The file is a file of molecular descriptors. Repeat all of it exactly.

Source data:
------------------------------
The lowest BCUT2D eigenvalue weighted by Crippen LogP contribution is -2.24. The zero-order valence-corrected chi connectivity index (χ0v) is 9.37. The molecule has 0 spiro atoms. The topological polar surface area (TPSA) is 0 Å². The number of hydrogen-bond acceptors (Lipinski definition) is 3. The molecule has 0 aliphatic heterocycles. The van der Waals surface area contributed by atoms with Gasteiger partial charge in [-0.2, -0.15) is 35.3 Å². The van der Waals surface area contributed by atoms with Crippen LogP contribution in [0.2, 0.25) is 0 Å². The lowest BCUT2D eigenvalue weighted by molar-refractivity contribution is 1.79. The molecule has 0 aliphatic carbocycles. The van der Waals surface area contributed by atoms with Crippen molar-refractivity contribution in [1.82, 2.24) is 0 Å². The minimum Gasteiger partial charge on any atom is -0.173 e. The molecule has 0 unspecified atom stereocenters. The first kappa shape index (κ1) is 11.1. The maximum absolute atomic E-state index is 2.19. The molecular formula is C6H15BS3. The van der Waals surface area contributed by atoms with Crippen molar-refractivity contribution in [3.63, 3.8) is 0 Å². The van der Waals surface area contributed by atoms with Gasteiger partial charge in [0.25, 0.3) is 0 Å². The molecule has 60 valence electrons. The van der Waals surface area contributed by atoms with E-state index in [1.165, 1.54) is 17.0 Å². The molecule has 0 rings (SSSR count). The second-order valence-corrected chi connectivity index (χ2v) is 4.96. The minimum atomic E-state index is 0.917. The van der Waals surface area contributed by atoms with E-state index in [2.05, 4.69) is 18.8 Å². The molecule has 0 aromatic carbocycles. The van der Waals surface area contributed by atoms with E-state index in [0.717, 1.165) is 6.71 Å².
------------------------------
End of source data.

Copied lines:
The lowest BCUT2D eigenvalue weighted by Crippen LogP contribution is -2.24. The zero-order valence-corrected chi connectivity index (χ0v) is 9.37. The molecule has 0 spiro atoms. The topological polar surface area (TPSA) is 0 Å². The number of hydrogen-bond acceptors (Lipinski definition) is 3. The molecule has 0 aliphatic heterocycles. The van der Waals surface area contributed by atoms with Gasteiger partial charge in [-0.2, -0.15) is 35.3 Å². The van der Waals surface area contributed by atoms with Crippen LogP contribution in [0.2, 0.25) is 0 Å². The lowest BCUT2D eigenvalue weighted by molar-refractivity contribution is 1.79. The molecule has 0 aliphatic carbocycles. The van der Waals surface area contributed by atoms with Crippen molar-refractivity contribution in [1.82, 2.24) is 0 Å². The minimum Gasteiger partial charge on any atom is -0.173 e. The molecule has 0 unspecified atom stereocenters. The first kappa shape index (κ1) is 11.1. The maximum absolute atomic E-state index is 2.19. The molecular formula is C6H15BS3. The van der Waals surface area contributed by atoms with Crippen molar-refractivity contribution in [3.63, 3.8) is 0 Å². The van der Waals surface area contributed by atoms with Gasteiger partial charge in [0.25, 0.3) is 0 Å². The molecule has 60 valence electrons. The van der Waals surface area contributed by atoms with E-state index in [1.165, 1.54) is 17.0 Å². The molecule has 0 rings (SSSR count). The second-order valence-corrected chi connectivity index (χ2v) is 4.96. The minimum atomic E-state index is 0.917. The van der Waals surface area contributed by atoms with E-state index in [2.05, 4.69) is 18.8 Å². The molecule has 0 aromatic carbocycles. The van der Waals surface area contributed by atoms with E-state index in [0.717, 1.165) is 6.71 Å².